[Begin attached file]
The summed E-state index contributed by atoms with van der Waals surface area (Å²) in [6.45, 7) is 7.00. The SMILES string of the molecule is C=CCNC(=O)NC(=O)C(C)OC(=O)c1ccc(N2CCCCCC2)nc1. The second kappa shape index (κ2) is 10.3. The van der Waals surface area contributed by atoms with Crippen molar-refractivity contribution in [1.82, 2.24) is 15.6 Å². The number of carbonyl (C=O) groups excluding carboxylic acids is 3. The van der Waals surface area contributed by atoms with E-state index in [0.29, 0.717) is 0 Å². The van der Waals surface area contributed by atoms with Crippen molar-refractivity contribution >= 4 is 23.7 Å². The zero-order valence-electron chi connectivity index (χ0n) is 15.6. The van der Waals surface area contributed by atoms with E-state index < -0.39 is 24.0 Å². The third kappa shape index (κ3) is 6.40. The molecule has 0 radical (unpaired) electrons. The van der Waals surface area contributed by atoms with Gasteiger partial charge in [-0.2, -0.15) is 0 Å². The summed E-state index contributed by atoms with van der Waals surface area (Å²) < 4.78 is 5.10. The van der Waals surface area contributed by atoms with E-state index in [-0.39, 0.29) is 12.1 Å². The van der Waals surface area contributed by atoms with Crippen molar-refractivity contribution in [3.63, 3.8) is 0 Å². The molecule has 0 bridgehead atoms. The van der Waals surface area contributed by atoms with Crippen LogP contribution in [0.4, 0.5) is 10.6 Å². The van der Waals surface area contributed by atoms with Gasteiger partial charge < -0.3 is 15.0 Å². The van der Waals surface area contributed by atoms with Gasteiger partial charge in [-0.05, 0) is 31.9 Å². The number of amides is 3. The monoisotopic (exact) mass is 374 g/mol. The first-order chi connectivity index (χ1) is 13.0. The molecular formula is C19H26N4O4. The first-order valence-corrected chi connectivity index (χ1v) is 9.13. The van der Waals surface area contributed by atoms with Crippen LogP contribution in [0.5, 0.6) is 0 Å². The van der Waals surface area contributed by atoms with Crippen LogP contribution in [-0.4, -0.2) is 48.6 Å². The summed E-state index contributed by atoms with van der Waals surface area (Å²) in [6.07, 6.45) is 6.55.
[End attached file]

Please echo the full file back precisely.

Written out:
The summed E-state index contributed by atoms with van der Waals surface area (Å²) in [6.45, 7) is 7.00. The SMILES string of the molecule is C=CCNC(=O)NC(=O)C(C)OC(=O)c1ccc(N2CCCCCC2)nc1. The second kappa shape index (κ2) is 10.3. The van der Waals surface area contributed by atoms with Crippen molar-refractivity contribution in [1.82, 2.24) is 15.6 Å². The number of carbonyl (C=O) groups excluding carboxylic acids is 3. The van der Waals surface area contributed by atoms with E-state index in [0.29, 0.717) is 0 Å². The van der Waals surface area contributed by atoms with Crippen molar-refractivity contribution >= 4 is 23.7 Å². The zero-order valence-electron chi connectivity index (χ0n) is 15.6. The van der Waals surface area contributed by atoms with E-state index < -0.39 is 24.0 Å². The third kappa shape index (κ3) is 6.40. The molecule has 0 radical (unpaired) electrons. The van der Waals surface area contributed by atoms with Gasteiger partial charge in [-0.2, -0.15) is 0 Å². The summed E-state index contributed by atoms with van der Waals surface area (Å²) < 4.78 is 5.10. The van der Waals surface area contributed by atoms with E-state index in [-0.39, 0.29) is 12.1 Å². The van der Waals surface area contributed by atoms with Crippen molar-refractivity contribution in [3.63, 3.8) is 0 Å². The molecule has 0 bridgehead atoms. The van der Waals surface area contributed by atoms with Crippen LogP contribution in [0.4, 0.5) is 10.6 Å². The van der Waals surface area contributed by atoms with Gasteiger partial charge < -0.3 is 15.0 Å². The van der Waals surface area contributed by atoms with Gasteiger partial charge in [-0.05, 0) is 31.9 Å². The number of amides is 3. The monoisotopic (exact) mass is 374 g/mol. The first-order chi connectivity index (χ1) is 13.0. The molecular formula is C19H26N4O4. The first-order valence-corrected chi connectivity index (χ1v) is 9.13. The van der Waals surface area contributed by atoms with Crippen LogP contribution in [0.5, 0.6) is 0 Å². The van der Waals surface area contributed by atoms with Crippen LogP contribution in [-0.4, -0.2) is 48.6 Å². The summed E-state index contributed by atoms with van der Waals surface area (Å²) in [6.07, 6.45) is 6.55.